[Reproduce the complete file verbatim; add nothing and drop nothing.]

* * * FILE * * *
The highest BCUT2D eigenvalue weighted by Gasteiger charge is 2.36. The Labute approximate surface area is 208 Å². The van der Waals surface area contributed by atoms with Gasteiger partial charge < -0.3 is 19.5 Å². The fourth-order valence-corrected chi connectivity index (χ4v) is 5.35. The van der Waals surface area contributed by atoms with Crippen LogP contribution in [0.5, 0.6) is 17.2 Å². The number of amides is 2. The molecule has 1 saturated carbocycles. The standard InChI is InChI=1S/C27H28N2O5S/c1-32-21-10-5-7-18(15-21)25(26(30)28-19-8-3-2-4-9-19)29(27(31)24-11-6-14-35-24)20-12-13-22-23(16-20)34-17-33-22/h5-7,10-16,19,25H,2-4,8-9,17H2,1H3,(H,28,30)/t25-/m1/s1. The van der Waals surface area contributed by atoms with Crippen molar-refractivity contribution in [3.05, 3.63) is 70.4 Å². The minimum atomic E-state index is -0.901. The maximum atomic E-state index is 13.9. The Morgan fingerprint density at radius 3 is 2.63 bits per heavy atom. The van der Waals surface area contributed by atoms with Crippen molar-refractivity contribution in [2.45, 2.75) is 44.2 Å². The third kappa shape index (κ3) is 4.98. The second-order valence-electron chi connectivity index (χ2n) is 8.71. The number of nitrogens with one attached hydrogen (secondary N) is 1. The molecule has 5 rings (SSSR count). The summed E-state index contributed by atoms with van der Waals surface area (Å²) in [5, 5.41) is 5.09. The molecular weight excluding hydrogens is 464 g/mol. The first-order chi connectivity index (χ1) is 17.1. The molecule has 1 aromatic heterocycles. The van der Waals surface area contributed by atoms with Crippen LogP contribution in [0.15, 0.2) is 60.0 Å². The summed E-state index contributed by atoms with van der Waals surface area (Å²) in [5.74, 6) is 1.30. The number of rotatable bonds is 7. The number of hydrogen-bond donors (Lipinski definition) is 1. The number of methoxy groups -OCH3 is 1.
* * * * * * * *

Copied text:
The highest BCUT2D eigenvalue weighted by Gasteiger charge is 2.36. The Labute approximate surface area is 208 Å². The van der Waals surface area contributed by atoms with Gasteiger partial charge < -0.3 is 19.5 Å². The fourth-order valence-corrected chi connectivity index (χ4v) is 5.35. The van der Waals surface area contributed by atoms with Crippen LogP contribution in [0.5, 0.6) is 17.2 Å². The number of amides is 2. The molecule has 1 saturated carbocycles. The standard InChI is InChI=1S/C27H28N2O5S/c1-32-21-10-5-7-18(15-21)25(26(30)28-19-8-3-2-4-9-19)29(27(31)24-11-6-14-35-24)20-12-13-22-23(16-20)34-17-33-22/h5-7,10-16,19,25H,2-4,8-9,17H2,1H3,(H,28,30)/t25-/m1/s1. The van der Waals surface area contributed by atoms with Crippen molar-refractivity contribution in [3.05, 3.63) is 70.4 Å². The minimum atomic E-state index is -0.901. The maximum atomic E-state index is 13.9. The Morgan fingerprint density at radius 3 is 2.63 bits per heavy atom. The van der Waals surface area contributed by atoms with Crippen molar-refractivity contribution in [2.45, 2.75) is 44.2 Å². The third kappa shape index (κ3) is 4.98. The second-order valence-electron chi connectivity index (χ2n) is 8.71. The number of nitrogens with one attached hydrogen (secondary N) is 1. The molecule has 5 rings (SSSR count). The summed E-state index contributed by atoms with van der Waals surface area (Å²) in [5, 5.41) is 5.09. The molecular weight excluding hydrogens is 464 g/mol. The first-order chi connectivity index (χ1) is 17.1. The molecule has 1 aromatic heterocycles. The van der Waals surface area contributed by atoms with Crippen LogP contribution in [0.15, 0.2) is 60.0 Å². The summed E-state index contributed by atoms with van der Waals surface area (Å²) in [5.74, 6) is 1.30. The number of rotatable bonds is 7. The number of hydrogen-bond donors (Lipinski definition) is 1. The number of methoxy groups -OCH3 is 1.